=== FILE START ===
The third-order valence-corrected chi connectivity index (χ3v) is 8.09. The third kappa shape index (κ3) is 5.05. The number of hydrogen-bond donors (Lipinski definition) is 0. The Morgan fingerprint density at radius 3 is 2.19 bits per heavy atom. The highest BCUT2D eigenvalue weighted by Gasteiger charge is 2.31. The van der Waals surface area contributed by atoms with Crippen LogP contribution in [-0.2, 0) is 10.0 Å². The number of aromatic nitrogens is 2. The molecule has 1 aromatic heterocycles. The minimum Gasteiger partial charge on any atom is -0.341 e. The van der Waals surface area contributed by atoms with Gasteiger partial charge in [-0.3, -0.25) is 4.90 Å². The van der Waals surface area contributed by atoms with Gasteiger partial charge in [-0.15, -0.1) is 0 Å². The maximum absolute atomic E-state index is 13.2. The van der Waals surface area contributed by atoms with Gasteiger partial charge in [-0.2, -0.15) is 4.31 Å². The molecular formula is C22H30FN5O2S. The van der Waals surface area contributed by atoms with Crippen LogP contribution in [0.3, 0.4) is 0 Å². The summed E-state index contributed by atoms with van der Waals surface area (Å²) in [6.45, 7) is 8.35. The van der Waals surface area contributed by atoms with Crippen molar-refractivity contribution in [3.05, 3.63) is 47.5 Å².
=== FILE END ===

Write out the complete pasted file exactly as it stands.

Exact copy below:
The third-order valence-corrected chi connectivity index (χ3v) is 8.09. The third kappa shape index (κ3) is 5.05. The number of hydrogen-bond donors (Lipinski definition) is 0. The Morgan fingerprint density at radius 3 is 2.19 bits per heavy atom. The highest BCUT2D eigenvalue weighted by Gasteiger charge is 2.31. The van der Waals surface area contributed by atoms with Crippen LogP contribution in [-0.2, 0) is 10.0 Å². The number of aromatic nitrogens is 2. The molecule has 1 aromatic heterocycles. The minimum Gasteiger partial charge on any atom is -0.341 e. The van der Waals surface area contributed by atoms with Gasteiger partial charge in [-0.3, -0.25) is 4.90 Å². The van der Waals surface area contributed by atoms with Gasteiger partial charge in [-0.15, -0.1) is 0 Å². The maximum absolute atomic E-state index is 13.2. The van der Waals surface area contributed by atoms with Gasteiger partial charge in [-0.2, -0.15) is 4.31 Å². The molecular formula is C22H30FN5O2S. The van der Waals surface area contributed by atoms with Crippen LogP contribution in [0.3, 0.4) is 0 Å². The summed E-state index contributed by atoms with van der Waals surface area (Å²) in [6.45, 7) is 8.35. The van der Waals surface area contributed by atoms with Crippen molar-refractivity contribution in [3.05, 3.63) is 47.5 Å².